Stop Asking Women When They’re Going to Have Kids, Please. Thanks.
I am, by nature and profession, a very nosy person.
Growing up, Harriet M. Welsch from Harriet the Spy was one of my favorite characters. I got totally got why she wanted to be all up in everybody's business and why she wanted to write about it. I did too.
So naturally, I grew up and became a reporter — a profession where my snoopy skills were not only useful, they were rewarded with money. (Admittedly, not a whole lot of money, but money nonetheless.)
Like most people who write for a living, I’m an introvert. I’m shy and frankly, I don’t like talking to strangers much, or to acquaintances for that matter. I find it exhausting and also I suck at it. But being a reporter gave me a way to talk to strangers in a way that made sense to me. It gave me a script. I just had to ask them questions, and by and large, people responded favorably to that because when pressed, most people really do want to talk about themselves.
Both during work hours and outside of them, I ask so many questions. What do you do? Where are you from? What do you think of the weather today? What’s your Hogwarts house? (You know, totally normal, non-awkward questions like that.)
But there is one thing I never ask someone. I never ask if or when someone is going to have kids.
Now, at this point, most people know better than to straight-up ask someone if they are pregnant. Most people know this, but not all people know this, which is why I have been asked if I was pregnant on multiple occasions. This can likely be chalked up to my love of baggie clothes and well, also, my love of eating things. I like to eat things. Either way, none of these situations were fun for me.
As a woman in my 30s who has been married for close to 10 years, I also get other kid questions on a far more frequent basis: “When are you going to have a kid?”, “When are you going to start a family?”, “When are you going to make your parents grandparents?,” and the more frank “Seriously, when are you going to have a baby already, woman?”
And to make these questions even more fun, they’re often asked by people I barely know, like coworkers, extended family members, cashiers and people at family weddings who I’m only tangentially connected to feel but I must talk to in order to be polite.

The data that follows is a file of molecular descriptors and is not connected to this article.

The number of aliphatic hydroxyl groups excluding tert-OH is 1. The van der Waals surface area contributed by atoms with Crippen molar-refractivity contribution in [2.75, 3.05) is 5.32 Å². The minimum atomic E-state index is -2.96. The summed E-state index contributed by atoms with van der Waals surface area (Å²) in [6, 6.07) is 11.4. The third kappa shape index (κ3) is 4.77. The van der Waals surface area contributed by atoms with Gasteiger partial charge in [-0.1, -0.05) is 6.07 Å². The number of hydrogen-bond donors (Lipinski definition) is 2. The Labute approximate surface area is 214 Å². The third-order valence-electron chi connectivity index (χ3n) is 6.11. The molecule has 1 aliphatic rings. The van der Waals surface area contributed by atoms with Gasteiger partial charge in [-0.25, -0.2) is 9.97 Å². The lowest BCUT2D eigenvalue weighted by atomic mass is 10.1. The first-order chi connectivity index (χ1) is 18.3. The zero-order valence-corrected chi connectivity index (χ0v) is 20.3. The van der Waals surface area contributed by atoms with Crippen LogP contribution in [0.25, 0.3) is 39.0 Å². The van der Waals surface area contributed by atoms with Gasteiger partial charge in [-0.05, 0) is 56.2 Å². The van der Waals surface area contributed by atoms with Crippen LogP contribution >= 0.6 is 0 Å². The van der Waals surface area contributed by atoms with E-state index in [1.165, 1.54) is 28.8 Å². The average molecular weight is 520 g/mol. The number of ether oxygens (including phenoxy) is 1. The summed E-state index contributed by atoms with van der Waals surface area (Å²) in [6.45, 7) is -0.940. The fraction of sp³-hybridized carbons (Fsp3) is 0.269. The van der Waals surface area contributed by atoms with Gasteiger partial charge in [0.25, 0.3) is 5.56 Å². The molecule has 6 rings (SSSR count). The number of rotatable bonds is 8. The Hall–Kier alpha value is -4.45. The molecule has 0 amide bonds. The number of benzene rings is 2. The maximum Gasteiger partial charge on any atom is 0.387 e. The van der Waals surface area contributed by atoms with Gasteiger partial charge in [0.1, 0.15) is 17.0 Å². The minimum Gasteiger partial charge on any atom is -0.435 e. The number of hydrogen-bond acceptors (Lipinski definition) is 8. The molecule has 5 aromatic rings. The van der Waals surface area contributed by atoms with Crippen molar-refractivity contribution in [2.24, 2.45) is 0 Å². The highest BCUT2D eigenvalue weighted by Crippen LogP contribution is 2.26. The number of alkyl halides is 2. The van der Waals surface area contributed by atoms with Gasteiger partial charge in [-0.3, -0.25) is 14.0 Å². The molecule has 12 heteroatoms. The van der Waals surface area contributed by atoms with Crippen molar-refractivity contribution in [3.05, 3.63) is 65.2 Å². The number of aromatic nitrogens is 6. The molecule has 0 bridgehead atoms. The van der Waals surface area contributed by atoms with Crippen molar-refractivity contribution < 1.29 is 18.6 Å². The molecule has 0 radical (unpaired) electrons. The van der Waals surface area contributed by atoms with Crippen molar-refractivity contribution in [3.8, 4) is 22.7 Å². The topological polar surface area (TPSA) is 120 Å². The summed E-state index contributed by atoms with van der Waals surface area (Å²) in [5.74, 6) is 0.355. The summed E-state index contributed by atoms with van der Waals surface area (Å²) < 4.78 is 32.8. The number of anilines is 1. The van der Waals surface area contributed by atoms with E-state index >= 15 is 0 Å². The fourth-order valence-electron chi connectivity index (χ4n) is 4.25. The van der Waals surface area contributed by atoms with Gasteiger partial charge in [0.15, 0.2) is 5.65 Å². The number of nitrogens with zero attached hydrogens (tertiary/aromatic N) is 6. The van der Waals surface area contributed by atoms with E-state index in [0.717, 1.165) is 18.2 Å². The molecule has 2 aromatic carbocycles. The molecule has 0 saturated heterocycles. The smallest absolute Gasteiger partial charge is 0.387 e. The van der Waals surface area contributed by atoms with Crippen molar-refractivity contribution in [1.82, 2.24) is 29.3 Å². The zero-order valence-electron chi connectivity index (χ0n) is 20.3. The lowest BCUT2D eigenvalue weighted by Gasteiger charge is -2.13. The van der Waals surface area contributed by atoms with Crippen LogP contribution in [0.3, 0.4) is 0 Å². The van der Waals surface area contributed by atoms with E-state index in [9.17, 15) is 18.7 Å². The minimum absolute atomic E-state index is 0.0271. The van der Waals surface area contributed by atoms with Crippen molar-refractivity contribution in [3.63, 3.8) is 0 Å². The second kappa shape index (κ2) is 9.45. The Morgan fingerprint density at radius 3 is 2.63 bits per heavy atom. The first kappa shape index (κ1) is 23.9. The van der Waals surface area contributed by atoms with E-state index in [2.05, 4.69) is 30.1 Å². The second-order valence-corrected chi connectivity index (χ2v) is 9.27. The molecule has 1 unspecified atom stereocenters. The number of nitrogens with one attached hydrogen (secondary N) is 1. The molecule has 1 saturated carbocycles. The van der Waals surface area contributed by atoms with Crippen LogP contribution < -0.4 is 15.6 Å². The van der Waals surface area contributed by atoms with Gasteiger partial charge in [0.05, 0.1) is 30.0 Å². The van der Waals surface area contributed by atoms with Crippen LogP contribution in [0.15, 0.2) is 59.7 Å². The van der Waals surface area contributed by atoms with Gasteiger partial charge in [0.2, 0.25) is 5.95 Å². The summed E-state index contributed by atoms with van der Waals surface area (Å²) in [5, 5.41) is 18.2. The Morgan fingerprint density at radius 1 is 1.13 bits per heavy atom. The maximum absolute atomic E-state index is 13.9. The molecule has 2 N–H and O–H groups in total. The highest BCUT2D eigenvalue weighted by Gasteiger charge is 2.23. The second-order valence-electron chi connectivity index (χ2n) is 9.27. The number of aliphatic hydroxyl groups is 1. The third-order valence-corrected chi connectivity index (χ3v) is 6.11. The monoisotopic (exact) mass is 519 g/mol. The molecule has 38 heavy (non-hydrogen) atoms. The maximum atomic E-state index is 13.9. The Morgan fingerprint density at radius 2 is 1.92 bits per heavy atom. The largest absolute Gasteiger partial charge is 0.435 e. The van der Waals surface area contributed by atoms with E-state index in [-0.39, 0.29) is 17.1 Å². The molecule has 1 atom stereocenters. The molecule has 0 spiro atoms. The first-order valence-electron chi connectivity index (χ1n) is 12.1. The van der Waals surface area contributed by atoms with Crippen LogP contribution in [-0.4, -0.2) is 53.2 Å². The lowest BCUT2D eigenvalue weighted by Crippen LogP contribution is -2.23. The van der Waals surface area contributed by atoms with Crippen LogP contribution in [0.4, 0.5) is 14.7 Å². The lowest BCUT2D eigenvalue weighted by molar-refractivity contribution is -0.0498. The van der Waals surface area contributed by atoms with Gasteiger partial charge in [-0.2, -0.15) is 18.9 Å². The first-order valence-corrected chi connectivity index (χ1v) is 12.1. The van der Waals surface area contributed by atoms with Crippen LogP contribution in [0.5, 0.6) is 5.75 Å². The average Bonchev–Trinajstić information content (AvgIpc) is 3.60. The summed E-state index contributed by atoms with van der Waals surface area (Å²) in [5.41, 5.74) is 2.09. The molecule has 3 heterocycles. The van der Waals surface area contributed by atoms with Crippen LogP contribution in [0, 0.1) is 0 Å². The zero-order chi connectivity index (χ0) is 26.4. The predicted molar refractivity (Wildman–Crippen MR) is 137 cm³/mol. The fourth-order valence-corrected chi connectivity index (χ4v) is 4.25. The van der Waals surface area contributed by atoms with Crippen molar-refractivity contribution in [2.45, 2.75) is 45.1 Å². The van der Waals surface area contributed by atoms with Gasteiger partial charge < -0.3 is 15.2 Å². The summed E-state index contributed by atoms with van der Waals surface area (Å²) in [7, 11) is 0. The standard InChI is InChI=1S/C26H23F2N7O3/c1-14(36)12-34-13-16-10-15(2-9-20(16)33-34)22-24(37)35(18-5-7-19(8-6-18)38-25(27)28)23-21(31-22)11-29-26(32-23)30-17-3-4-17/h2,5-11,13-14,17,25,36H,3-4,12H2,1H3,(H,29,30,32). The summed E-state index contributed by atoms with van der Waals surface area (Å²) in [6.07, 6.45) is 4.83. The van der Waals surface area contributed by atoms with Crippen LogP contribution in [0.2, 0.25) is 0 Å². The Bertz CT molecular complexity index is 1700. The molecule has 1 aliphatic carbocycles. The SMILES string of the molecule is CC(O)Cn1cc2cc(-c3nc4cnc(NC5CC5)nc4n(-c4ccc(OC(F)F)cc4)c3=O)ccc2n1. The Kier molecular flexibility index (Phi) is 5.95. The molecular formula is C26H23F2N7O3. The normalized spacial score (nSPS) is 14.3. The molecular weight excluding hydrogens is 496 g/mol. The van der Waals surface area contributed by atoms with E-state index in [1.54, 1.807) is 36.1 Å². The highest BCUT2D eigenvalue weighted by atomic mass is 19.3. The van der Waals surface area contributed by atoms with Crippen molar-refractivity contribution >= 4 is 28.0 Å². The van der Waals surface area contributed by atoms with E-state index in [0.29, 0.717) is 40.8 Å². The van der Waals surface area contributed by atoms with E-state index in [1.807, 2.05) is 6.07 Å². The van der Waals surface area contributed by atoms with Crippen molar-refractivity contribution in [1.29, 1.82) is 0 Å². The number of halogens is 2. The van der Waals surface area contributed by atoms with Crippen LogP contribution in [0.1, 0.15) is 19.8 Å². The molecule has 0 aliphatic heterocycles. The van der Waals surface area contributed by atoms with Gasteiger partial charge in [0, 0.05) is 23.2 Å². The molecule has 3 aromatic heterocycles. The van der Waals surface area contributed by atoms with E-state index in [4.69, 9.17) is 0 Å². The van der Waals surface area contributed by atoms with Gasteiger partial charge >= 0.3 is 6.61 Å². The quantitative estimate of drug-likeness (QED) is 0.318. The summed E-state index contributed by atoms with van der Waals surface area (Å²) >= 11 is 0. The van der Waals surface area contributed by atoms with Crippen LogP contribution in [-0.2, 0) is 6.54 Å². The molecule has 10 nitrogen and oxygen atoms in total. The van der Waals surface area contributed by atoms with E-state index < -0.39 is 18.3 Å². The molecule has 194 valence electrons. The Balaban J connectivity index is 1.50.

For the life of me, I do not understand why these people are so darn interested in the childbearing habits of strangers.
I also do not understand why this is considered to be an appropriate topic for polite conversation with people you barely know. It’s inappropriate for me to ask a stranger about their yearly salary, for example, but it’s okay for them to ask me a question that basically boils down to “So hey, have had unprotected sex lately?”
What? How is that okay? That is so weird.
It’s an aggressively personal question about a subject that is, in itself, deeply personal.
For me, the “When are you going to have kids?” question is basically just an annoyance because I don’t have a solid answer. I don’t know if I’ll ever have kids and also, I don’t know if I want them. But I do very firmly know that I do not want to have strangers question my life choices or harp on about my biological clock, so when I’m asked a variation of this question, I usually just say something noncommittal and then wander off, looking for alcohol.
But for other people, the question is far more than just a nuisance or an intrusion into their personal life. For others, the question is truly hurtful.
Despite what society tells you, motherhood isn’t a given for everyone. Some women simply don’t want kids — and that’s okay. And other women, desperately do want kids but it doesn’t work out for them as they planned. In each of these situations, women shouldn’t have to have a conversation with a total stranger about it. These aren’t subjects for light chitchat.
The “When are you going to have kids?” question is not a simple one and it doesn’t come with simple answers.
So stop asking it.
There are plenty of other things you can be nosy about. Trust me, I know. I’m an expert on nosiness.